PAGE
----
Bren Flanigan is a Peace Corps volunteer in Benin, where he serves as a community economic adviser. He is a recent graduate of Washington and Lee University. This commentary does not represent any official view of the Peace Corps.
After surviving nine hours in a non-air-conditioned bus in the hot West African climate, during which the only escape from the jolting ride is a “pee-pee stop,” the last thing I wanted to do was converse in my extremely limited French with my Peace Corps host father. But I was instantly interrogated on the then-ongoing tumultuous 2016 presidential election: “Why do all Americans hate Muslims?”
It’s humbling to find people in Benin following U.S. current affairs with intense interest, when many Americans could never locate Benin on a map. Addressing questions like these gives Peace Corps volunteers the opportunity to shatter the stereotypes about the United States portrayed in television and movies.
These conversations represent the public diplomacy of the Peace Corps. They do not occur behind closed doors or classified offices in Washington, but at a grass-roots level in a community, and it’s not limited to policy discussions. Hosting my landlord, his wife and their three young daughters to try pizza for their first time is a small, but enduring, act of cultural exchange. My guests came in their Sunday best, wearing shimmering matching fabric, to go less than five feet from their front door.
Even though the parents hated the pizza — eating only one or two pieces — they praised my “cooking skills,” rather than offend their host. The girls wiped their plates clean. They later returned the favor, inviting me to dine at their house and offering me the larger of only two pieces of meat.
These small interactions are invaluable to our foreign policy. Playing Whitney Houston’s version of the “Star-Spangled Banner” during July 4th to a group of more than 50 locals — while also sharing a bit of A1 Steak Sauce — made people elated to celebrate our American independence and hear our national anthem for the first time.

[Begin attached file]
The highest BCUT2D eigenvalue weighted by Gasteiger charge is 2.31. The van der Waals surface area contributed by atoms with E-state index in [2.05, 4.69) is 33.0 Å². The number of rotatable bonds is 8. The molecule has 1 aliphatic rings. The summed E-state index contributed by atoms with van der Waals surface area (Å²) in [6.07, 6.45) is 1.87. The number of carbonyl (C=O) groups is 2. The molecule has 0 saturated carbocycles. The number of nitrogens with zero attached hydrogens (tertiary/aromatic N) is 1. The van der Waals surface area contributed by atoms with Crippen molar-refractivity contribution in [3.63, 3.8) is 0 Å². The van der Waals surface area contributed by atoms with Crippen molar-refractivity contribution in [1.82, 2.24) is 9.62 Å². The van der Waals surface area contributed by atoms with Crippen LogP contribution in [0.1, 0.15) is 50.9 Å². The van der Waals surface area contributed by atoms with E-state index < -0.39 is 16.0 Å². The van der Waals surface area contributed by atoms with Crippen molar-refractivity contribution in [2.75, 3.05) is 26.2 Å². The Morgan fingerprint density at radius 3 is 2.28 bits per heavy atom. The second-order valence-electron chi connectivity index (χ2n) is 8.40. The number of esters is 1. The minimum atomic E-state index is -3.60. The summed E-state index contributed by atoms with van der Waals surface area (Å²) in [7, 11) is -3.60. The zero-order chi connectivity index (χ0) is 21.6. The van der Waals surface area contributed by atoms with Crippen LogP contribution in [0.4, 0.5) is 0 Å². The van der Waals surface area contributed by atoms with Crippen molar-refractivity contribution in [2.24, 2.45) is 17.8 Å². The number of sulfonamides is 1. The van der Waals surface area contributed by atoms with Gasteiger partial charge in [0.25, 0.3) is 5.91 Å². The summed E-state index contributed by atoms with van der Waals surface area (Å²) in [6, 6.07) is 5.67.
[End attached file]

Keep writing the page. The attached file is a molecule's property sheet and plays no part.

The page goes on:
There is no such thing as a cultural “ambassador” who can represent the melting pot of the United States, but Peace Corps volunteers are frequently interpreted as direct extensions of American values and principles. That gives the Peace Corps an unrivaled position to promote a positive perception of our country and learn from the citizens of others.
The way to influence societies is not solely through intimidation or economic isolation but also through an integrated cultural exchange, whose effects will endure through political administrations and fluctuating diplomatic relations. No organization does a better job of forging this exchange than the Peace Corps.
In 2016, the Peace Corps published a survey of 21 countries on five continents that studied perceptions of Americans in volunteer communities. More than 60 percent of the 928 host country nationals surveyed reported they had a “much better” or “better” understanding of Americans after having a volunteer, and the trait most frequently used to describe their perceptions of all Americans was “kind.” Even country nationals who worked with volunteers more than five years ago still reported the same level of improved understanding as communities with current volunteers.
Volunteers promote this understanding by entering a society ready to experience everything with their local communities. Living in a family with four wives and close to 20 children forced me to respect a different way of life. Defecating in latrines full of flies and cockroaches, bucket-bathing and sharing the frustration when the electricity or water supply got cut for several hours all taught me to recognize real necessities.
Now, with the largest budget cut for the Peace Corps in more than 40 years proposed by the Trump administration, Congress should not forget that volunteers are immersing themselves and serving in more than 60 countries around the world for modest sums. (My living allowance is less than $10 per day.) For many communities, we are the real American ambassadors, the only ones they will ever meet, and the ones they will remember.
The Peace Corps tells volunteers that it’s the hardest job you’ll ever love. The Peace Corps is hard when it is 100 degrees in my house. The Peace Corps is hard when I cannot move away from the trash can because of the latest bout of food poisoning. But I loved the Peace Corps when my host mother came to my rescue after I woke up with a mouse on my neck. I loved the Peace Corps when my friend spent hours searching food stands for bananas to settle my stomach. I loved the Peace Corps when my French instructor told me she fasted the entire day before my language exam, in the hopes I would attain the results I wanted. These actions of kindness and the knowledge that I have a responsibility to help foster a rapport between the United States and Benin motivate me — and they confirm that President John F. Kennedy’s 56-year-old Peace Corps has a vital purpose in U.S. foreign policy.